Is your leadership style too harsh for your team?

If you’re a bold and goal-oriented leader, you might be exhausting your team

Is your leadership style too harsh for your team?
Leaders like Jeff Bezos and Steve Jobs are known for being bold thinkers who drive their teams to hit their goals. They hold themselves to high standards and expect the same from team members.

But while such leaders can have a major impact on their company’s bottom line, their leadership styles “might be too exhausting for employees to keep up with,” wrote organisational leadership expert and author Mark Murphy.

If you are following Steve Jobs’ leadership style, then you should be on the lookout for two warning signs from your team.

‘Your employees are anxious’
Are they missing deadlines and making mistakes often? And when they do make mistakes, do they appear to magnify the situation or beat themselves up over it?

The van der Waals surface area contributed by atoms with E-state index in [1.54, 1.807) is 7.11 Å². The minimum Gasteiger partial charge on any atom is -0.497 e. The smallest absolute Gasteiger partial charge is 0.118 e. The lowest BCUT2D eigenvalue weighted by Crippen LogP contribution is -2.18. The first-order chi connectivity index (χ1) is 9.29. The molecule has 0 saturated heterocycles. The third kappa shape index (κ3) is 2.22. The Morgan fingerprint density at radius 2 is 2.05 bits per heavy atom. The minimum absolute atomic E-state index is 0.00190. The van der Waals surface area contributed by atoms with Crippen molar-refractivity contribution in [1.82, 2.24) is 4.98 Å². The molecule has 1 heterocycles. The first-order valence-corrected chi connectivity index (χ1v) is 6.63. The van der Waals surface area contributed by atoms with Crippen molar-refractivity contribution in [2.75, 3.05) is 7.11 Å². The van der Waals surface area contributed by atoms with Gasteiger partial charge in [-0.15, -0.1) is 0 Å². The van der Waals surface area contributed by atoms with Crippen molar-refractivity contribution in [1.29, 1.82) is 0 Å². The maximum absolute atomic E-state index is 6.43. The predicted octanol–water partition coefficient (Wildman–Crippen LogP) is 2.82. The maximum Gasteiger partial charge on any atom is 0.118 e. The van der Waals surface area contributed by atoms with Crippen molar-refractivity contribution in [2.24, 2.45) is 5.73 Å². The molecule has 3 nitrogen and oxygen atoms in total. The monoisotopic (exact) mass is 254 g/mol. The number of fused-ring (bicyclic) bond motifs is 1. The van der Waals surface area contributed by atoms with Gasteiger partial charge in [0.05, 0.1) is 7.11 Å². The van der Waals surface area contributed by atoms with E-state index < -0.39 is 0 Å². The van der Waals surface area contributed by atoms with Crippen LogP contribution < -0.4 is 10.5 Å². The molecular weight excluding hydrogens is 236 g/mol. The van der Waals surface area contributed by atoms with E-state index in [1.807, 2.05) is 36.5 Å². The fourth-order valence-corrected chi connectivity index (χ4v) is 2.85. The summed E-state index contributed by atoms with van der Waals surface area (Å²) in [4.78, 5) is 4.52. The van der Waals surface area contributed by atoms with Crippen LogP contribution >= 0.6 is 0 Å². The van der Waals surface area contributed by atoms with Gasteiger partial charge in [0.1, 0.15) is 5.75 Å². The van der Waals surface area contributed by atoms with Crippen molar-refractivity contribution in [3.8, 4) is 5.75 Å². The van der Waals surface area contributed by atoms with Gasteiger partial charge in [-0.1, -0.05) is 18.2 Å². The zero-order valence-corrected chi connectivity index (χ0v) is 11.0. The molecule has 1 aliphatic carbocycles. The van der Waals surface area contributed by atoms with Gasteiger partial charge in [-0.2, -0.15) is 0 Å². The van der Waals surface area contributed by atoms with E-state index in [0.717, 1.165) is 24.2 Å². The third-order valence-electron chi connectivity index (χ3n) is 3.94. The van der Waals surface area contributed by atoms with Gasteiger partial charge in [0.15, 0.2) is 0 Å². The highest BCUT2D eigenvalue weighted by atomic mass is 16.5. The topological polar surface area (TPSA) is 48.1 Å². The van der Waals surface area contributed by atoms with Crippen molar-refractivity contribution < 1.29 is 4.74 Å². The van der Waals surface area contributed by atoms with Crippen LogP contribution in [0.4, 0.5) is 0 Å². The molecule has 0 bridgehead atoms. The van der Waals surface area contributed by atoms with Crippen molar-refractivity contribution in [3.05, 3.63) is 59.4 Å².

If so, chances are they’re feeling very anxious.

Instead of telling the employee to ‘stop whining’ or to ‘suck it up’, back off a little bit and dial down your intensity, he advised.

If possible, break down the project into smaller pieces to help them feel less overwhelmed.

‘Your employees don’t bring you bad news’
No bad news is not good news for team morale, said Murphy.

“Leaders who know what’s going wrong in their operations generally have a higher career survival rate than those in denial,” he said, adding that employees need to be comfortable enough with you to let you know when there is bad news.

When it seems like the information flow in the organisation is weak or non-existent, be proactive and speak directly to the employees and ask them “what’s been getting in their way and how you can help fix it”.

“Challenging your employees to ‘reach for more’ is a cornerstone of great leadership. But you do want to guard against pushing your team so hard that they buckle under the pressure,” he concluded.

Related stories:

Should leaders focus on results or people? 

How effective is ‘situational leadership’? 

The slippery slope of charismatic leadership

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